Companies won't have to pay for vaccines, but they will have to give employees paid time off to get them. - Photo: Christian Emmer

Companies won't have to pay for vaccines, but they will have to give employees paid time off to get them.

Photo: Christian Emmer

Trucking groups are unhappy that the new emergency rule mandating COVID-19 vaccinations or testing does not exempt truck drivers, despite lobbying efforts, and warn that the new rules will make the supply-chain crisis worse.

The Department of Labor’s Occupational Safety and Health Administration on Nov. 4 announced the details of a requirement for employers with 100 or more employees to ensure each of their workers is fully vaccinated or tests for COVID-19 on at least a weekly basis.

The emergency temporary standard, or ETS, requires covered employers to develop, implement, and enforce a mandatory COVID-19 vaccination policy, with an exception for employers that instead establish, implement, and enforce a policy allowing employees who are not fully vaccinated to elect to undergo weekly COVID-19 testing and wear a face covering at the workplace.

The rule calls for employees to have their final vaccination dose – either their second dose of Pfizer or Moderna, or single dose of Johnson & Johnson – by Jan. 4, 2022. The rule also requires that employers provide paid time for employees to get vaccinated.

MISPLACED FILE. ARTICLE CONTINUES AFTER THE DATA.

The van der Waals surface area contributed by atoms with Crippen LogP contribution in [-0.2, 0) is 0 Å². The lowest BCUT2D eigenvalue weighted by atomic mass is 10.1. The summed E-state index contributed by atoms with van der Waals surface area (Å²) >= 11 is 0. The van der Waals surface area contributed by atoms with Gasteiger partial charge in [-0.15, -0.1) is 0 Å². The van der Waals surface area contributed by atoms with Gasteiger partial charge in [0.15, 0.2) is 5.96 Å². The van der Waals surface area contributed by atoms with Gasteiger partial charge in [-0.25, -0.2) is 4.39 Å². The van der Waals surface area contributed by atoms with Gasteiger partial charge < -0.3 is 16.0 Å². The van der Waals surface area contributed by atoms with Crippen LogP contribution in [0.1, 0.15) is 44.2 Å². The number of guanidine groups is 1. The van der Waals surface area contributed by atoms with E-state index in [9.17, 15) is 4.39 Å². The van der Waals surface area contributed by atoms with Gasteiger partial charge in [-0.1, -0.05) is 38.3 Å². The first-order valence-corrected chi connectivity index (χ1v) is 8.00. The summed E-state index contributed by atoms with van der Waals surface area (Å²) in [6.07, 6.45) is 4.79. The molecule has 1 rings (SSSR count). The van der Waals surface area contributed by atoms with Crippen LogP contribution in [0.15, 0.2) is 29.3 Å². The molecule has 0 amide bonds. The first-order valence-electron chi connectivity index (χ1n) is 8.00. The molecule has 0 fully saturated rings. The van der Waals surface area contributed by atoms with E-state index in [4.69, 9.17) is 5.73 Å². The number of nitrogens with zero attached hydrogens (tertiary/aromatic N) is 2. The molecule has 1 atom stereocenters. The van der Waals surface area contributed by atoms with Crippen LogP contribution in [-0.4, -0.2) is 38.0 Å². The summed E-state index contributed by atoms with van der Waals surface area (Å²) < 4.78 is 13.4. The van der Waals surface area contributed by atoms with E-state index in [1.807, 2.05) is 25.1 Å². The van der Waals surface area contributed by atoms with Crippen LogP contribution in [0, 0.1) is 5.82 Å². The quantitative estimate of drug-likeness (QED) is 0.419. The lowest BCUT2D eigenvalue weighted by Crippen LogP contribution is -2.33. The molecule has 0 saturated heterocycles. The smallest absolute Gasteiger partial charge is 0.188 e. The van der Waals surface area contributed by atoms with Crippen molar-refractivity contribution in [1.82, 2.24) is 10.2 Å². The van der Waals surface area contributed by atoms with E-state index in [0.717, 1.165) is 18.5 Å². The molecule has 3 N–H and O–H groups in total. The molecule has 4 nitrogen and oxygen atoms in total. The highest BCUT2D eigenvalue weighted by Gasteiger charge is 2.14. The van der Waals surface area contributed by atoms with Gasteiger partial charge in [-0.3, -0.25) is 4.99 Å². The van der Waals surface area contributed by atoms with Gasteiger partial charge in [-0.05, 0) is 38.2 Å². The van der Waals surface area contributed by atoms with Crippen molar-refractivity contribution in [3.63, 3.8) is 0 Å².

And, the White House said, OSHA is “making clear that their new rules preempt any inconsistent state or local laws, including laws that ban or limit an employer’s authority to require vaccination, masks, or testing.”

However, immediate legal challenges to the emergency rule are expected.

In addition, Sen. Mike Braun of Indiana is leading his Republican colleagues to challenge the mandate, calling it “a highly inappropriate invasion of what should be a personal medical decision for every American,” and warning that “the federal vaccine mandate threatens to worsen the current labor shortage and further disrupt supply chains.”

Trucking not Exempted from OSHA Mandate

The American Trucking Associations, the Truckload Carriers Association, and other trucking groups warned the administration that the mandate will have a negative impact on an already-constrained supply chain and had asked for OSHA to exempt trucking or otherwise provide some flexibility when it comes to truck drivers.

“President Biden cannot call on trucking to ‘work harder’ when his policies are cutting us off at the knees and depriving us of the workforce we need,” TCA said in an email alert. “Be assured that TCA will pursue every option to fight the imposition of this mandate on our members.”

TCA is encouraging its members to contact their congressional representatives.

Vaccine mandates were addressed in a recent open letter to the administration from ATA, TCA, and more than 90 other business and industry organizations outlining five steps the administration can take to ease the stress on the supply chain.